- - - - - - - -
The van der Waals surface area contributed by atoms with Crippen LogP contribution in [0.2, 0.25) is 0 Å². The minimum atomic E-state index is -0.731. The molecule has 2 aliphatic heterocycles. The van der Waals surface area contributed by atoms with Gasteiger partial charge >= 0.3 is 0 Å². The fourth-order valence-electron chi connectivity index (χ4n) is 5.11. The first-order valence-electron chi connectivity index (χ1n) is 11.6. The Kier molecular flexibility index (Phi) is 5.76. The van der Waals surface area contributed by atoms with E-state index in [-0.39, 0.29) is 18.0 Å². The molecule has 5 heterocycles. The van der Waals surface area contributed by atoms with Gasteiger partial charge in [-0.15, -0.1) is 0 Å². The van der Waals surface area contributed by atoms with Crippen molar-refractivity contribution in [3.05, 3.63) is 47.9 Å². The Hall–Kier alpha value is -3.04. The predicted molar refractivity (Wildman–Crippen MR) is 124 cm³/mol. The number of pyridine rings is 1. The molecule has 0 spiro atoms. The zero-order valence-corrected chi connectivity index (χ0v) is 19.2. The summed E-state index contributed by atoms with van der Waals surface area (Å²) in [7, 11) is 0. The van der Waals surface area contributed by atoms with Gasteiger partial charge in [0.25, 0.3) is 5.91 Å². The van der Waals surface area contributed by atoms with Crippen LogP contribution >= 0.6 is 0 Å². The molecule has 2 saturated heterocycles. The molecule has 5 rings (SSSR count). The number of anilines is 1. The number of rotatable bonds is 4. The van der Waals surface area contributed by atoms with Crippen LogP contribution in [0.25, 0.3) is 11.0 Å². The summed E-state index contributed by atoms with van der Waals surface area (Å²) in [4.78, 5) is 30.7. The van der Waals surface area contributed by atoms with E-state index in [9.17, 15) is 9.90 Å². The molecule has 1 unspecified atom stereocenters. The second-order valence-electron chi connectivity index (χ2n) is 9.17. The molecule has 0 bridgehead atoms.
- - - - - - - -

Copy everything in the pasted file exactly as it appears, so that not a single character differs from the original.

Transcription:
The van der Waals surface area contributed by atoms with Crippen LogP contribution in [0.2, 0.25) is 0 Å². The minimum atomic E-state index is -0.731. The molecule has 2 aliphatic heterocycles. The van der Waals surface area contributed by atoms with Gasteiger partial charge >= 0.3 is 0 Å². The fourth-order valence-electron chi connectivity index (χ4n) is 5.11. The first-order valence-electron chi connectivity index (χ1n) is 11.6. The Kier molecular flexibility index (Phi) is 5.76. The van der Waals surface area contributed by atoms with E-state index in [-0.39, 0.29) is 18.0 Å². The molecule has 5 heterocycles. The van der Waals surface area contributed by atoms with Gasteiger partial charge in [-0.15, -0.1) is 0 Å². The van der Waals surface area contributed by atoms with Crippen molar-refractivity contribution in [3.05, 3.63) is 47.9 Å². The Hall–Kier alpha value is -3.04. The predicted molar refractivity (Wildman–Crippen MR) is 124 cm³/mol. The number of pyridine rings is 1. The molecule has 0 spiro atoms. The zero-order valence-corrected chi connectivity index (χ0v) is 19.2. The summed E-state index contributed by atoms with van der Waals surface area (Å²) in [7, 11) is 0. The van der Waals surface area contributed by atoms with Gasteiger partial charge in [0.25, 0.3) is 5.91 Å². The van der Waals surface area contributed by atoms with Crippen LogP contribution >= 0.6 is 0 Å². The molecule has 2 saturated heterocycles. The molecule has 5 rings (SSSR count). The number of anilines is 1. The number of rotatable bonds is 4. The van der Waals surface area contributed by atoms with Crippen LogP contribution in [0.25, 0.3) is 11.0 Å². The summed E-state index contributed by atoms with van der Waals surface area (Å²) in [4.78, 5) is 30.7. The van der Waals surface area contributed by atoms with E-state index in [9.17, 15) is 9.90 Å². The molecule has 1 unspecified atom stereocenters. The second-order valence-electron chi connectivity index (χ2n) is 9.17. The molecule has 0 bridgehead atoms.